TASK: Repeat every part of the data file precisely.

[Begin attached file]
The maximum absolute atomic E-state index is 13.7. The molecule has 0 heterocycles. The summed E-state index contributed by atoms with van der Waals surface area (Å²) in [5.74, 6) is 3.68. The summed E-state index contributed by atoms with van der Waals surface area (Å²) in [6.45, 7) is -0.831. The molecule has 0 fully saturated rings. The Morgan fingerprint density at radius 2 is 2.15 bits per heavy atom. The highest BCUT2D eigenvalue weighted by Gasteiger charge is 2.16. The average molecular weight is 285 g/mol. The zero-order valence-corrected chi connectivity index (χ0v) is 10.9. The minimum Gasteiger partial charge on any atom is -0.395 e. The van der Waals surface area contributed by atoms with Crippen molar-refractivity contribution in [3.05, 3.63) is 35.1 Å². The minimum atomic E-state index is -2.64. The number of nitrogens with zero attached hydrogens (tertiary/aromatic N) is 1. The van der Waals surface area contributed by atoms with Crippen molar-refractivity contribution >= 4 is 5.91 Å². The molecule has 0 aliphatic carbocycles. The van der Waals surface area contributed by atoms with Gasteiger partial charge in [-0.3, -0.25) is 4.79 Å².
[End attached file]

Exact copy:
The maximum absolute atomic E-state index is 13.7. The molecule has 0 heterocycles. The summed E-state index contributed by atoms with van der Waals surface area (Å²) in [5.74, 6) is 3.68. The summed E-state index contributed by atoms with van der Waals surface area (Å²) in [6.45, 7) is -0.831. The molecule has 0 fully saturated rings. The Morgan fingerprint density at radius 2 is 2.15 bits per heavy atom. The highest BCUT2D eigenvalue weighted by Gasteiger charge is 2.16. The average molecular weight is 285 g/mol. The zero-order valence-corrected chi connectivity index (χ0v) is 10.9. The minimum Gasteiger partial charge on any atom is -0.395 e. The van der Waals surface area contributed by atoms with Crippen molar-refractivity contribution in [3.05, 3.63) is 35.1 Å². The minimum atomic E-state index is -2.64. The number of nitrogens with zero attached hydrogens (tertiary/aromatic N) is 1. The van der Waals surface area contributed by atoms with Crippen molar-refractivity contribution >= 4 is 5.91 Å². The molecule has 0 aliphatic carbocycles. The van der Waals surface area contributed by atoms with Gasteiger partial charge in [-0.3, -0.25) is 4.79 Å².